Early on Sunday 8 April 1917, using the same aircraft, they provided escort to a patrol which took place between 6.40 a.m. and 7.40 a.m. In the report made by Lieutenants Horne and Chalk, who were flying R.E.8 4178, the route taken by the patrol was given as Neuville St Vaast and Thelus to Vancourt. They also reported dropping two bombs on Riencourt.

Andrew teamed up with Lieutenant Hancock in R.E.8 A3433 on an escort to a photography mission later that day.

This mission was unsuccessful, as clouds prevented any photography during the flight, which lasted from 10.00 a.m. until midday. Using the same aircraft they took off again at 2.30 p.m. on the same photographic mission, which this time was successful - with 18 plates exposed.

They landed at Le Hameau at 3.20 p.m., and left there at 4.40 p.m., arriving back at their home airfield of Cagnicourt at 4.50 p.m.

9 April 1917 saw Andrew as observer for Lieutenant Craig in R.E.8 A3203 on a line patrol from 12.45 p.m. to 2.45 p.m. A red flare was observed at 1.40 p.m. at B27c, and Andrew reported seeing "Troops near railway cutting at B26". At Waincourt they saw clouds of smoke rolling along the ground.

Although the Work Record shows the same flight with Lieutenant Craig landing at 2.45 p.m., it also shows Andrew taking off again, in the same aircraft, at 2.15 p.m. for a successful practice flight with Arthur Tanfield which lasted until 3.30 p.m. The purpose of this flight was to contact 88 Brigade on the ground.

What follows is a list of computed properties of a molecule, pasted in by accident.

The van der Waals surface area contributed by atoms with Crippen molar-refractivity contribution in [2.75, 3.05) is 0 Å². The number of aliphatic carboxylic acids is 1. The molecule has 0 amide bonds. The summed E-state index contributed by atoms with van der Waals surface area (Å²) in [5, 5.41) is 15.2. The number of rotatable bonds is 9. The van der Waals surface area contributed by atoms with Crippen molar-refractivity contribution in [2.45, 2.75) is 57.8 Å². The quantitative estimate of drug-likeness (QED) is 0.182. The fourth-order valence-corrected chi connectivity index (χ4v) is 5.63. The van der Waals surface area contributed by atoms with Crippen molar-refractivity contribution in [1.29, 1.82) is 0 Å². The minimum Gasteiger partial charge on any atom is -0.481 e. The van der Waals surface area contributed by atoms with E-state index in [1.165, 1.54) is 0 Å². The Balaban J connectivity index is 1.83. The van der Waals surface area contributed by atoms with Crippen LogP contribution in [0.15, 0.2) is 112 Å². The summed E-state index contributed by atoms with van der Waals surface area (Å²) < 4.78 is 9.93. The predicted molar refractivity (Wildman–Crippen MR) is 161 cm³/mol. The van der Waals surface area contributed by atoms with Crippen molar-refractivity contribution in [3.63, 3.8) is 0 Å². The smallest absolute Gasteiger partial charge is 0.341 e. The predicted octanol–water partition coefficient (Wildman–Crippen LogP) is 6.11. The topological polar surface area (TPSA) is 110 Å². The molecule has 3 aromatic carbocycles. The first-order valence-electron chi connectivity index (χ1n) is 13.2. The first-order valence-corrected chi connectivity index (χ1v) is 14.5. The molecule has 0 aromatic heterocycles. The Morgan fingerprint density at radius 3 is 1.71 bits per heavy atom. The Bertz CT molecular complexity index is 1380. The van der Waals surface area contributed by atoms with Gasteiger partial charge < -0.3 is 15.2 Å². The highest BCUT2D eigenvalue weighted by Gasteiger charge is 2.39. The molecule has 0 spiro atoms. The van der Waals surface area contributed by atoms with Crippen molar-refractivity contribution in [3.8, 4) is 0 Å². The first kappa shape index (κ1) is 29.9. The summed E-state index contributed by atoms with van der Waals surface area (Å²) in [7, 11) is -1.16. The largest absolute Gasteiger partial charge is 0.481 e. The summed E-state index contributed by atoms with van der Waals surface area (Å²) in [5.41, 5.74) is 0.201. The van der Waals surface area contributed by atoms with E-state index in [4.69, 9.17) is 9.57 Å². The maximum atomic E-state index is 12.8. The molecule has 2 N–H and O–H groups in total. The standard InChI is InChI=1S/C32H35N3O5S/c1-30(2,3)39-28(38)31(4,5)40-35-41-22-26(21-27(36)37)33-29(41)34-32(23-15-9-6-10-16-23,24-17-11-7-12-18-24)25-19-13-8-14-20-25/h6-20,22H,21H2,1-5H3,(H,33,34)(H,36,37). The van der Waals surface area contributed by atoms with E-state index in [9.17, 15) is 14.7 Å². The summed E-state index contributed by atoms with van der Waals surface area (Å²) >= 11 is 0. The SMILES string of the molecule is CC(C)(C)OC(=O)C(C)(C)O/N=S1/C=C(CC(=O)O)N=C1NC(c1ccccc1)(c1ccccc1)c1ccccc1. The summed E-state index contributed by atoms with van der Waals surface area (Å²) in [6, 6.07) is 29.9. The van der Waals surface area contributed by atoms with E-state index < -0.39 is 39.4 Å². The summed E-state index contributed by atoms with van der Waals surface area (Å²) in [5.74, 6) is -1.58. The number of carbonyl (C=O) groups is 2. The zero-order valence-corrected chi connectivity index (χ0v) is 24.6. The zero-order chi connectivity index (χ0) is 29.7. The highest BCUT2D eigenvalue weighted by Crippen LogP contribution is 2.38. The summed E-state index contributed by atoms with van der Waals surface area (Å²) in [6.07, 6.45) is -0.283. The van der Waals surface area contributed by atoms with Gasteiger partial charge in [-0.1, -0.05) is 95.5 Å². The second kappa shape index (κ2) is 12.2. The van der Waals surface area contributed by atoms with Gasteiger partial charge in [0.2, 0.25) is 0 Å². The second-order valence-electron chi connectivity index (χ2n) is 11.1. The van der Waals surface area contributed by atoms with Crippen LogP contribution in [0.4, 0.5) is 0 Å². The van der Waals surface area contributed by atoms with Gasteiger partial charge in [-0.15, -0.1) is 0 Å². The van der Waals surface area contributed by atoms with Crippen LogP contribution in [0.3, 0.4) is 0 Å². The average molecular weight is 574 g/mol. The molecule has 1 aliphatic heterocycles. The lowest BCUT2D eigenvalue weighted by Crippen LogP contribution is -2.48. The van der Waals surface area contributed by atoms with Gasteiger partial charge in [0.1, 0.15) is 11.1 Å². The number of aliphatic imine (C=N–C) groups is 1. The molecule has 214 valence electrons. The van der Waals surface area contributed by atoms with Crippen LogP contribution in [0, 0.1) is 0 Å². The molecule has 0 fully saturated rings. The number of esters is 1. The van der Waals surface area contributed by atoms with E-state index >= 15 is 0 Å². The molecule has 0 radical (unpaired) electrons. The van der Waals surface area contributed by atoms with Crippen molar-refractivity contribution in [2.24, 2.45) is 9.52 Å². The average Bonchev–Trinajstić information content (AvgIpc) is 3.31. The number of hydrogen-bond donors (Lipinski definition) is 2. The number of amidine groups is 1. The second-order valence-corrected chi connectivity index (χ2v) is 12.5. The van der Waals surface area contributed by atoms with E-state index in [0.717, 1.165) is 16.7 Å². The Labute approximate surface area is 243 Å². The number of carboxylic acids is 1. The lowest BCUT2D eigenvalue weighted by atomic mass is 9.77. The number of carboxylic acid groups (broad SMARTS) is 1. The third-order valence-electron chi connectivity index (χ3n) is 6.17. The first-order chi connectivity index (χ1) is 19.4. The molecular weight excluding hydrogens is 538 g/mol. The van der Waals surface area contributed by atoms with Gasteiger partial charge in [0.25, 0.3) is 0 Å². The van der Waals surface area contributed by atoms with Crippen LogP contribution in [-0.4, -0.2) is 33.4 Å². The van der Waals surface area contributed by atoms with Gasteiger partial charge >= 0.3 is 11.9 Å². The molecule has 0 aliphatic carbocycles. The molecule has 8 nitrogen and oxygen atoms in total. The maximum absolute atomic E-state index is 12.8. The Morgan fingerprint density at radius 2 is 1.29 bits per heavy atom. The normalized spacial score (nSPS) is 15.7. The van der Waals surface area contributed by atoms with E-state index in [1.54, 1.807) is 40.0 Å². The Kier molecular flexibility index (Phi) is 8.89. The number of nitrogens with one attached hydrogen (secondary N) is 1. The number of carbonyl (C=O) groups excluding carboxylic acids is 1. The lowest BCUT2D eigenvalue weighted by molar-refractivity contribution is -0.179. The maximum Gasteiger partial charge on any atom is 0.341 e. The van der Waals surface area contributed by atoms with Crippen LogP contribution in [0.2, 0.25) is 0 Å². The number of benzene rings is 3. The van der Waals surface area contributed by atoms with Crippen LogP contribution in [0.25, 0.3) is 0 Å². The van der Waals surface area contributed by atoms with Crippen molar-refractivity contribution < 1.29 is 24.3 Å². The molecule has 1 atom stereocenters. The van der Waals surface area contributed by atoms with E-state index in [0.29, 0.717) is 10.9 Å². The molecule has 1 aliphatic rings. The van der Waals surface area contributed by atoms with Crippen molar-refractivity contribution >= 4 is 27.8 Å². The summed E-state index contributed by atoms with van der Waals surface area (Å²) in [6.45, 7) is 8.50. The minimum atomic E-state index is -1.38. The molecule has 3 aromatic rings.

R.E.8 A3203 was used by Lieutenant Craig and Andrew on April 10 1917, for a patrol from 3.35 p.m. to 5.00 p.m. 2 flares were seen approximately between "main road and village of Fanpoux H17c" at 4.20 p.m. and another at H24c. Andrew reported that they could not accurately locate them owing to a snowstorm.

The weather that day at Cagnicourt was recorded as "strong winds and snow - bright intervals."

On April 12 1917 Arthur Tanfield and Andrew were recalled by ground control after taking off in R.E.8 A3210 for escort duty at 9.45 a.m. They landed back at the airfield at 10.10 a.m. They made another attempt at line patrol in R.E.8 A3225 between 5.40 and 6.05 p.m., but had to return early because of rain and bad visibility.

The R.E.8 they used on this flight and the following day had only been delivered to the Squadron the day before. Lieutenant Boyd had collected the machine from 2AD, and flown from the Dispersal Centre at 6.30 p.m., landing at Cagnicourt at 6.45 p.m. He reported the test flight satisfactory.

The aircraft had made two other flights on April 12 1917, both logged as practice - between 11.15 a.m. and 11.45 a.m. by Lieutenant Lea, and from 12.00 p.m. until 12.20 p.m. - and both recorded as satisfactory.

Friday 13 April 1917 was Andrew's last day. He and Arthur Tanfield took off in R.E.8 A3225 on escort duty in support of 5 other aircraft - A3203 with pilot Lieutenant Philip Bentinck Boyd and observer Lieutenant Philip Oliphant Ray; A3199 piloted by Lieutenant Watson, with obsever Lieutenant Law; A3416 with Captain George Bailey Hodgson and observer Lieutenant Charles Herbert Morris; A3190 with Captain James Maitland Stuart as pilot and Lieutenant Maurice Herbert Wood as observer; and A4191 piloted by Lieutenant Herbert George McMillan Horne with Lieutenant Chalk as observer.

The note against each of these aircraft in the Squadron Work Record reads "Machine not returned owing to casualty."

With the exception of Lieutenants Watson, Law and Chalk, all the pilots and observers are listed on the Commonwealth War Graves Commission Debt of Honour Register as having died on 13 April 1917.


record_book1.JPG (389350 bytes)

record_book2.JPG (1177120 bytes)

record_book3.JPG (520967 bytes)

The entries in 59 Squadron's Record Book for Friday 13 April 1917